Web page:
The World bank and IMF are not politicians elected to government , they provide low cost capital to states for development and financial stability . I'm sure many countries would like to hold the purse strings of other countries . Equal contribution will provide equal say . There is also just democracy , it isn't radically different to denote a designation of 'western' .

      Rational100 - 2013-03-05 09:20

      @ Allcovin Ninja: That these institutions are "not politicians elected to government" is your view and yours alone. Some of us know that the President of the US gives final clearance to the person heading the World Bank ...and this is usually publicized widely for all to know!!

  • fidel.uncensored - 2013-03-04 18:06

    The US still hasn't learnt a lesson from Afghanistan, Iraq, Libya and all the other countries they have got involved in and with the Syrian rebels, they will certainly bite off more then they can chew! There is an often-quoted axiom that affixes a certain label to those who continue taking the same action while hoping for a different outcome. It seems very applicable here.

      AnthonyfromAfrica - 2013-03-04 18:26

      . Libya...........................????? You suck this out of your toe... Although Nato assisted the Libans to get rid of that crazed guy, NO American soldier, war ship , nor aircraft was involved !!!!!! Maybe they had one of these 'friends of.......tea parties....tht's posssible !!!!!

      fidel.uncensored - 2013-03-04 18:38

      The US was very much involved in Libya. You only have my word for that, of course. You can choose whether or not you think I've made it up. But I can think of no reason why I'd bother. Or you could just look it up yourself and stop embarrassing yourself on a public forum.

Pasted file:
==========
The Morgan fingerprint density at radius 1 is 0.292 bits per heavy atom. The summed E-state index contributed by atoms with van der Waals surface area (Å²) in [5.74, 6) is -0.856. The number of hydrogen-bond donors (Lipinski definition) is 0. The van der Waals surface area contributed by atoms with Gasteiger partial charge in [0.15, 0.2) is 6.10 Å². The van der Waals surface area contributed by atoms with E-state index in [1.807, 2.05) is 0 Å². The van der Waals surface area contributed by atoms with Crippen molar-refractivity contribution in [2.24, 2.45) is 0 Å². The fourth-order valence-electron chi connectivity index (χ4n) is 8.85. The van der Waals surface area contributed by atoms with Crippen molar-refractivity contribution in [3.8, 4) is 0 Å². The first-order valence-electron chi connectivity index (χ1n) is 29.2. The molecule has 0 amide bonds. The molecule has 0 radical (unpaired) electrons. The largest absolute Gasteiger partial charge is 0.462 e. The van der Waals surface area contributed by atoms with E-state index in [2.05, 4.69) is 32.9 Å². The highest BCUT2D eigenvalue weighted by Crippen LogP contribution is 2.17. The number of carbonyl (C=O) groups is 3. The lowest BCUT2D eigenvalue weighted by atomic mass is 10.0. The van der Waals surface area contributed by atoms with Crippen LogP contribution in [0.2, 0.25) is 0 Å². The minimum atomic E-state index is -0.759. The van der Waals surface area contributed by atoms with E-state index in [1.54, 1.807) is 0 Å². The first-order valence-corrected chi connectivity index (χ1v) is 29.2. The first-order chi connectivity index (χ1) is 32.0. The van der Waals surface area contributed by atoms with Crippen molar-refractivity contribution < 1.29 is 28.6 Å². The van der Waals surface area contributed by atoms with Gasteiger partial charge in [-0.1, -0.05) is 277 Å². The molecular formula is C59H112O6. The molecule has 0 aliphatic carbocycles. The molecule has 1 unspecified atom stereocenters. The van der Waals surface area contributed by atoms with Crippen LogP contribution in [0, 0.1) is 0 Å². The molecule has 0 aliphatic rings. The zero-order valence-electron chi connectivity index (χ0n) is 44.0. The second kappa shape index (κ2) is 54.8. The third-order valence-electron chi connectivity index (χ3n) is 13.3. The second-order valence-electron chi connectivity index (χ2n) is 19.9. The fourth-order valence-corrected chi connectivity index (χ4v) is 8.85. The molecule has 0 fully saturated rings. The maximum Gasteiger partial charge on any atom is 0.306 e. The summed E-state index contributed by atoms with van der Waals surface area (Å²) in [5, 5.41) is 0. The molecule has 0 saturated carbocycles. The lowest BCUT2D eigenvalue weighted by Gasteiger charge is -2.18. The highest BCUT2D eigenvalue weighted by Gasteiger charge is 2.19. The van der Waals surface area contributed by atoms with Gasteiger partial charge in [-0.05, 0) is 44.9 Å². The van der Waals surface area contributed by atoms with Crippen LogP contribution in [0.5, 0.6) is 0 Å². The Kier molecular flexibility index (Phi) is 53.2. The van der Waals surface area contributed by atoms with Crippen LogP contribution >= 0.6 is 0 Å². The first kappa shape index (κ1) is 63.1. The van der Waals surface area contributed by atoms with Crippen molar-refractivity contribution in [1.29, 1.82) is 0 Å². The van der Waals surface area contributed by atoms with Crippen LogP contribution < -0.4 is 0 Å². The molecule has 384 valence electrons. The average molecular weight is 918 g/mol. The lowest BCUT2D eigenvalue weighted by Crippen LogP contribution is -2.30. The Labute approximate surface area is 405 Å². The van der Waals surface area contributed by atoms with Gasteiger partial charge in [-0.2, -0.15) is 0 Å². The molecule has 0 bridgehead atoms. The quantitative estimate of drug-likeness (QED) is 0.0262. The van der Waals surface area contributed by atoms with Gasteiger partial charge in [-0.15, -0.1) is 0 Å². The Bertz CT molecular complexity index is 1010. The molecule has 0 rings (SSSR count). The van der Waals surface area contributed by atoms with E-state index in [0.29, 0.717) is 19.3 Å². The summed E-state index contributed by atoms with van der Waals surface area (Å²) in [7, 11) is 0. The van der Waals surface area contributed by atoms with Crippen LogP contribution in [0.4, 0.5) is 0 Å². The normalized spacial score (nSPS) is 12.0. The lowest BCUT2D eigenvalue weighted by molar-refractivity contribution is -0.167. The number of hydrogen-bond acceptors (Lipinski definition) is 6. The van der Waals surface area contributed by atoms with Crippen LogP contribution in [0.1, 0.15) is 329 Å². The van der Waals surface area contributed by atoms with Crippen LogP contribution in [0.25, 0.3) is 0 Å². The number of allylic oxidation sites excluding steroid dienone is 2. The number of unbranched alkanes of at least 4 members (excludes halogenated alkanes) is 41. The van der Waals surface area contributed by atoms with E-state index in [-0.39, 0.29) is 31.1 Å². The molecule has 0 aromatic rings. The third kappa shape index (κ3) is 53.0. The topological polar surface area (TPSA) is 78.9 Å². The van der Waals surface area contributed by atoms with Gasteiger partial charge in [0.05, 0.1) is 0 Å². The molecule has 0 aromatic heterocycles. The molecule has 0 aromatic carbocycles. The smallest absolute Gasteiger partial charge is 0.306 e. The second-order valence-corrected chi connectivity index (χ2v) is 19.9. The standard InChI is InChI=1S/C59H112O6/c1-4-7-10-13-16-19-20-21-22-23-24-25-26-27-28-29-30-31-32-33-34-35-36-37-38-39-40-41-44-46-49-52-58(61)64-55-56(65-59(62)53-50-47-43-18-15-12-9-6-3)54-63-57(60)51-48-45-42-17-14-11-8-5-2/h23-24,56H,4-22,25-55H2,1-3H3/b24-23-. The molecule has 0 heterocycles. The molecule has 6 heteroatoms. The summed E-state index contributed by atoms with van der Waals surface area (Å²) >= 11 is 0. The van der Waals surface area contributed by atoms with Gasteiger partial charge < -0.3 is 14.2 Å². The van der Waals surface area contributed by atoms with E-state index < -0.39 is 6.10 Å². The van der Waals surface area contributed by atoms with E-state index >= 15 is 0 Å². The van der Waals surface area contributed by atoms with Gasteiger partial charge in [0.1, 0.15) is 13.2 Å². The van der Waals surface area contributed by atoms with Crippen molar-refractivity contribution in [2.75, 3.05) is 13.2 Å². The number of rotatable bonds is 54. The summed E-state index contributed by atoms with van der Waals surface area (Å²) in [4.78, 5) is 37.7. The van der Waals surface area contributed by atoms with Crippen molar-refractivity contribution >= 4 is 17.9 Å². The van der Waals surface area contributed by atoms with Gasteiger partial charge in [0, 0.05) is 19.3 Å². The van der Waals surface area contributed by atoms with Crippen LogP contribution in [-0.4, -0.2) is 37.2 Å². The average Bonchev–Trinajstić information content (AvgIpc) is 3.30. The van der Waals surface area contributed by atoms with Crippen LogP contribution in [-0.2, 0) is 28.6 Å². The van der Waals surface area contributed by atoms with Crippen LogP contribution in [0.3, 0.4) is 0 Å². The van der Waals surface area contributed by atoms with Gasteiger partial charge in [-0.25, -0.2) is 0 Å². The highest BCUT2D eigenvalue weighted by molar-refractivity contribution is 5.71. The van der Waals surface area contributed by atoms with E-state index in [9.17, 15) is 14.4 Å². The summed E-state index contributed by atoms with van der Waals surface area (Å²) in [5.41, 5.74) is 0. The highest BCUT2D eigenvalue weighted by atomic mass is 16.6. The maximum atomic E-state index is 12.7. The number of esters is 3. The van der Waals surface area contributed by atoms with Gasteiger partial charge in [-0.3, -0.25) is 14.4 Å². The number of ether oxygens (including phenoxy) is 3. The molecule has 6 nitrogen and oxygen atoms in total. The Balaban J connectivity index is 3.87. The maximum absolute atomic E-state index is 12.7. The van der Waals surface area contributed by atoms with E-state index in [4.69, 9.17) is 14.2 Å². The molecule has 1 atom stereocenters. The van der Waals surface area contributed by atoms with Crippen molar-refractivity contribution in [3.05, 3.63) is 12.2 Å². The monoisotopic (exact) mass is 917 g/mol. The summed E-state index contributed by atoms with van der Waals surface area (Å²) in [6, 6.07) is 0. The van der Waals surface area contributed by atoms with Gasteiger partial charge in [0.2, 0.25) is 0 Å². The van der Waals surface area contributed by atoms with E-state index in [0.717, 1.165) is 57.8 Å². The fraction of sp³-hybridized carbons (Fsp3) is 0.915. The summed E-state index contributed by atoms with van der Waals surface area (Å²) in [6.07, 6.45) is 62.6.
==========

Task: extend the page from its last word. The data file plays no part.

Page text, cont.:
Rational100 - 2013-03-04 19:16

      @ AnthonyM - I am loosing hope in you ...You say the US was not involved in Libya??? Who was monitoring the movement of Gaddaffi's convoy from one hiding place to the other? Who was giving intelligence info about suspicious move,nets of troops ? ...Who was threatening neighboring countries about providing a safe passage for Gaddafi out of Libya?. Yes Gaddaffi was a dictator with grisly deeds but the world was robbed of an opportunity for him to tell us his side of the story about slush funds channelled to the West and never to be returned to the Libyan people even after his assassination.

      fidel.uncensored - 2013-03-04 19:53

      Just let the peanut gallery continue to make factual errors and keep knocking down their silly arguments!

      AnthonyfromAfrica - 2013-03-04 20:42

      Fanie, There were many countries involved in assisting the libyans to get rid of their psychopath; Belgium U.K. Canada Denmark France Italy Jordan Netherlanda Norway USA Qatar Spain Sweden Turkey And a number who had offered support and were on stand by; albania Australia Croatia Cyprus estonia Germany Indonesia Kuwait Malta poland Sudan THe USA, although it had some war ships in the area and planes available at nearby air bases, it mainly gave support with some reconnaissance flights over Libya. Cmpared with other nations, it played a minimal role in gaddafi in the end eating sand. Early at the start of the Libyan popular uprising, the US Secretary of Defense, robert Gates, said; " the USA should not get involved in this civil war, as libya has no strategic interest to us " And it is THIS, that flies right in the face of these leftits lunatics, who even today claim Libya's civil war was about oil!@!! The USA NEVER EVER got ONE BARREL of Libyan oil. ( the Chinese of course were there...........all thirty thousand of them !!!!)